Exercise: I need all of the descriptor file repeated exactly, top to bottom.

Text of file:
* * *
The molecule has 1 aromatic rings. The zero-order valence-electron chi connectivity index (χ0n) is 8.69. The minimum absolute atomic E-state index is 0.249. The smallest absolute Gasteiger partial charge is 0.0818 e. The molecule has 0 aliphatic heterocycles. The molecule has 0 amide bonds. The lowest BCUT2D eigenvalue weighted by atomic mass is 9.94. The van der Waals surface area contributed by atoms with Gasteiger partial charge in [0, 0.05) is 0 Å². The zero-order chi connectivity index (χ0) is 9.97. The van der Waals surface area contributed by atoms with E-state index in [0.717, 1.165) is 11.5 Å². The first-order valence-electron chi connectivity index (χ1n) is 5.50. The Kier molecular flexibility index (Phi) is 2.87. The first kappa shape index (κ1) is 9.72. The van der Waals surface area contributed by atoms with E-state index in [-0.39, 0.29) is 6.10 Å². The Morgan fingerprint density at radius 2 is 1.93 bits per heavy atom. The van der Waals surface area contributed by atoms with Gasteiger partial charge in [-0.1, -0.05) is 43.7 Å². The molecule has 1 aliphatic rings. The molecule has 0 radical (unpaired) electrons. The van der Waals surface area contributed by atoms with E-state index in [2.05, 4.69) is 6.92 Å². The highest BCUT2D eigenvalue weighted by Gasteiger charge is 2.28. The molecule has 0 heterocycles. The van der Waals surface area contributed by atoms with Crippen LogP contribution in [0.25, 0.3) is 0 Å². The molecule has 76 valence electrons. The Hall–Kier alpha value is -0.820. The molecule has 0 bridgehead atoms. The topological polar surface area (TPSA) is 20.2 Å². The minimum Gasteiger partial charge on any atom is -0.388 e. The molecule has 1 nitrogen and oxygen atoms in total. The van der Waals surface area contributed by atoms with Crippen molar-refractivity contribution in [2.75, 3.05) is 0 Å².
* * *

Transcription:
The molecule has 1 aromatic rings. The zero-order valence-electron chi connectivity index (χ0n) is 8.69. The minimum absolute atomic E-state index is 0.249. The smallest absolute Gasteiger partial charge is 0.0818 e. The molecule has 0 aliphatic heterocycles. The molecule has 0 amide bonds. The lowest BCUT2D eigenvalue weighted by atomic mass is 9.94. The van der Waals surface area contributed by atoms with Gasteiger partial charge in [0, 0.05) is 0 Å². The zero-order chi connectivity index (χ0) is 9.97. The van der Waals surface area contributed by atoms with E-state index in [0.717, 1.165) is 11.5 Å². The first-order valence-electron chi connectivity index (χ1n) is 5.50. The Kier molecular flexibility index (Phi) is 2.87. The first kappa shape index (κ1) is 9.72. The van der Waals surface area contributed by atoms with E-state index in [-0.39, 0.29) is 6.10 Å². The Morgan fingerprint density at radius 2 is 1.93 bits per heavy atom. The van der Waals surface area contributed by atoms with Gasteiger partial charge in [-0.1, -0.05) is 43.7 Å². The molecule has 1 aliphatic rings. The molecule has 0 radical (unpaired) electrons. The van der Waals surface area contributed by atoms with E-state index in [2.05, 4.69) is 6.92 Å². The highest BCUT2D eigenvalue weighted by Gasteiger charge is 2.28. The molecule has 0 heterocycles. The van der Waals surface area contributed by atoms with Crippen LogP contribution in [0.25, 0.3) is 0 Å². The molecule has 76 valence electrons. The Hall–Kier alpha value is -0.820. The molecule has 0 bridgehead atoms. The topological polar surface area (TPSA) is 20.2 Å². The minimum Gasteiger partial charge on any atom is -0.388 e. The molecule has 1 nitrogen and oxygen atoms in total. The van der Waals surface area contributed by atoms with Crippen molar-refractivity contribution in [2.75, 3.05) is 0 Å².